It may seem that writer's of some texts want their meaning to be obvious. Why would anyone want their reader to stare at their work for hours without getting what we wanted them to get? Writing is always done with a purpose (my purpose today is to share my thoughts on this particular topic.) Though I believe all writers have a message to get across, writers want their reader to think. Even if a writer had a singular message in mind, the reader cannot read a text in a hegemonic way. This means that whatever code that exists within a text cannot be interpreted in a way that seems 'natural' or 'transparent'. (Chandler). A piece of advice that I take from Ian Reilly for this case is if it seems obvious, take it out. As opposed to a hegemonic reading, it is most often a 'negotiated' reading (Chandler). We shape our understanding of a text on our own understanding and experiences.
Let's take Harry Potter for example. Some people might say Harry Potter is a masterpiece of literature. Others might say Harry Potter is a stupid children's book that is a waste of time. For me, Harry Potter was a character I grew up with; as the books came out I was roughly the characters' ages, so as I read of them experiencing familiar pangs of adolescence against a magical backdrop I felt somewhat comforted. For yet others, it is the first book they ever read, and inspired in them a love of reading. This is the same text, but with many interpretations. "But there always remains, around the final meaning, a halo of virtualities where other possible meanings are floating: the meaning can almost always be interpreted." (Barthes, 133)
But why do I like Harry Potter so much? More importantly, why has Harry Potter become, in my opinion, the biggest phenomenon of literature in a generation? There is one important reason that I believe texts like Harry Potter can't be read where "the reader fully shares the text's code and accepts and reproduces the preferred reading." (Chandler) This is because everyone can identify with something. When reading Harry Potter, despite all its magical impossibilities, there is a degree of realism that allow you to see yourself in the story. As closure is possible in images because we observe the parts but perceive the whole (McCloud, 63), it is also possible through literature. The characters and events are described in such a way that you aren't excluded from the story, but you can see yourself in it.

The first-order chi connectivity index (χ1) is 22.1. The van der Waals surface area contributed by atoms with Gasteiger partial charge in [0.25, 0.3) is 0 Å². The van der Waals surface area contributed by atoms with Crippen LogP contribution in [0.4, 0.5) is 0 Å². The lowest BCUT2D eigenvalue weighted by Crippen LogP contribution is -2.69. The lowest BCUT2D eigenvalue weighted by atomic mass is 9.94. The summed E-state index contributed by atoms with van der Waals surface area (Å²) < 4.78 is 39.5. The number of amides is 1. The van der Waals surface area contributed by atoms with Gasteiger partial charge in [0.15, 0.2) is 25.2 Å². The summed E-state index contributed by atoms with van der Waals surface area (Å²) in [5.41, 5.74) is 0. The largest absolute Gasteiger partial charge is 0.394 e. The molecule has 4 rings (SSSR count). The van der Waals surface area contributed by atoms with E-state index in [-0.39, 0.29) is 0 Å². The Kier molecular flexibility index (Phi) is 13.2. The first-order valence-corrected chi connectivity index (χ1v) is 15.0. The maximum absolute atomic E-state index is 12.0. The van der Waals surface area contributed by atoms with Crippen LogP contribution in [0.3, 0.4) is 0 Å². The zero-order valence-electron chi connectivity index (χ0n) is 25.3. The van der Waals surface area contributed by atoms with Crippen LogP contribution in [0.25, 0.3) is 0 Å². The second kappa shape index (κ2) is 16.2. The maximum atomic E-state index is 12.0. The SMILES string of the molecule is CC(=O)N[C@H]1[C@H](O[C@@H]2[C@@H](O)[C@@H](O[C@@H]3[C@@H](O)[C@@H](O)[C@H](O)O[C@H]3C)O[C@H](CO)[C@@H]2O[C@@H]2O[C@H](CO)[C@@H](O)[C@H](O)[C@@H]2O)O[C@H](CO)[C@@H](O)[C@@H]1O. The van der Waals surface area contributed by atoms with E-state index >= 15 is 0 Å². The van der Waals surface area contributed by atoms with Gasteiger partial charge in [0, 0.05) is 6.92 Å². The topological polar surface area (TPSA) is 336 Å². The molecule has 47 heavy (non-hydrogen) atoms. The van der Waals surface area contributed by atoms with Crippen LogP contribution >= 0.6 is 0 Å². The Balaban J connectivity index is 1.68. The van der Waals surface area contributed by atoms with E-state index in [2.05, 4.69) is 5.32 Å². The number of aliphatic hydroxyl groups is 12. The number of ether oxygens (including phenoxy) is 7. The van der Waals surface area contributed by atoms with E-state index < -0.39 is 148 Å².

Another thing Harry Potter has done is inspire a generation of creators. Ian scratched the surface of the surface of this phenomenon of creation when he mentioned 13 year old girls creating Harry Potter stories. There are at least 500 000 Harry Potter stories in existence on the world wide web (and that's my own conservative estimate), and these stories were written by many different kinds of people. I have even written a couple, (not when I was a 13 year old girl), and from these stories, everyone has gotten something different from this one text. There are also websites dedicated to Harry Potter inspired art, and bands such as Harry and the Potters or Draco and the Malfoys who create Harry Potter themed music.
The fact that the line between reader and writer, creator and consumer, has all but disappeared leads me to believe that hegemony when reading a text is nearly impossible. You just need to look at the variety of works available, and you can see how vastly differently people read the codes within any given text. As someone who is both a creator and consumer of texts, this interpretation is the best part.
“All meanings, we know, depend on the key of interpretation.” - George Eliot
Chandler, Daniel. "Semiotics for Beginners : Encoding/Decoding." 19 Feb 2001 02 Oct 2008 .
Barthes, Roland. Mythologies . 1. New York: Hill and Wang, 1972.
McCloud, Scott. Understanding Comics: The Invisible Art. 1st. New York, USA: HarperPerennial, 1994
7 years ago